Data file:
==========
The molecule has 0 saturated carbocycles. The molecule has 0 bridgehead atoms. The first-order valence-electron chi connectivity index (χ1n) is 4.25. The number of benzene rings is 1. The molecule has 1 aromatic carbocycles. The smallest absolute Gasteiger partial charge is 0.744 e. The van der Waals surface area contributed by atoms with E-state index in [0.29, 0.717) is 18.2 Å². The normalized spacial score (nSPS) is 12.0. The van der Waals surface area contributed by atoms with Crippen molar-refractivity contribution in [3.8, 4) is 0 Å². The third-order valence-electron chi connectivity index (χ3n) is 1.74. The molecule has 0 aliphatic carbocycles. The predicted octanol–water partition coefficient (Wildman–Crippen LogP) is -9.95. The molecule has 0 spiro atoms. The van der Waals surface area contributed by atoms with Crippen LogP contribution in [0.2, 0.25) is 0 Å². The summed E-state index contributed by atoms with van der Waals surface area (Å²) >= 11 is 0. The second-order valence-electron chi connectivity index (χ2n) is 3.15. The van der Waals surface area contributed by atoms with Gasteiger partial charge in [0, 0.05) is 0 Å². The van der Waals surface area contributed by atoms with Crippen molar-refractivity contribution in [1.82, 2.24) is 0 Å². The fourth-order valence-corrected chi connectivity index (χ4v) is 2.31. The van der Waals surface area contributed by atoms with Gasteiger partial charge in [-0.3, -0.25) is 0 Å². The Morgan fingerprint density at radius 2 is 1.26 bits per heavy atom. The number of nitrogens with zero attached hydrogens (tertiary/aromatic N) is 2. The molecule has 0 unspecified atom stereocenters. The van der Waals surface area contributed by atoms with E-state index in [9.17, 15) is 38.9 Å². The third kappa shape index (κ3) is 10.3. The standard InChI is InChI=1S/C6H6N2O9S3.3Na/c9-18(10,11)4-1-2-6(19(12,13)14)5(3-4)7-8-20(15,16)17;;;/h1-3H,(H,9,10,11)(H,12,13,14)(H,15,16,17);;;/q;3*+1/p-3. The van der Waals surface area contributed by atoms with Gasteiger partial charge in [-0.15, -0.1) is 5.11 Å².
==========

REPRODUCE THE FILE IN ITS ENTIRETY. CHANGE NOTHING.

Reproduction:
The molecule has 0 saturated carbocycles. The molecule has 0 bridgehead atoms. The first-order valence-electron chi connectivity index (χ1n) is 4.25. The number of benzene rings is 1. The molecule has 1 aromatic carbocycles. The smallest absolute Gasteiger partial charge is 0.744 e. The van der Waals surface area contributed by atoms with E-state index in [0.29, 0.717) is 18.2 Å². The normalized spacial score (nSPS) is 12.0. The van der Waals surface area contributed by atoms with Crippen molar-refractivity contribution in [3.8, 4) is 0 Å². The third-order valence-electron chi connectivity index (χ3n) is 1.74. The molecule has 0 aliphatic carbocycles. The predicted octanol–water partition coefficient (Wildman–Crippen LogP) is -9.95. The molecule has 0 spiro atoms. The van der Waals surface area contributed by atoms with Crippen LogP contribution in [0.2, 0.25) is 0 Å². The summed E-state index contributed by atoms with van der Waals surface area (Å²) >= 11 is 0. The second-order valence-electron chi connectivity index (χ2n) is 3.15. The van der Waals surface area contributed by atoms with Gasteiger partial charge in [0, 0.05) is 0 Å². The van der Waals surface area contributed by atoms with Crippen molar-refractivity contribution in [1.82, 2.24) is 0 Å². The fourth-order valence-corrected chi connectivity index (χ4v) is 2.31. The van der Waals surface area contributed by atoms with Gasteiger partial charge in [-0.3, -0.25) is 0 Å². The Morgan fingerprint density at radius 2 is 1.26 bits per heavy atom. The number of nitrogens with zero attached hydrogens (tertiary/aromatic N) is 2. The molecule has 0 unspecified atom stereocenters. The van der Waals surface area contributed by atoms with E-state index in [9.17, 15) is 38.9 Å². The third kappa shape index (κ3) is 10.3. The standard InChI is InChI=1S/C6H6N2O9S3.3Na/c9-18(10,11)4-1-2-6(19(12,13)14)5(3-4)7-8-20(15,16)17;;;/h1-3H,(H,9,10,11)(H,12,13,14)(H,15,16,17);;;/q;3*+1/p-3. The van der Waals surface area contributed by atoms with Gasteiger partial charge in [-0.15, -0.1) is 5.11 Å².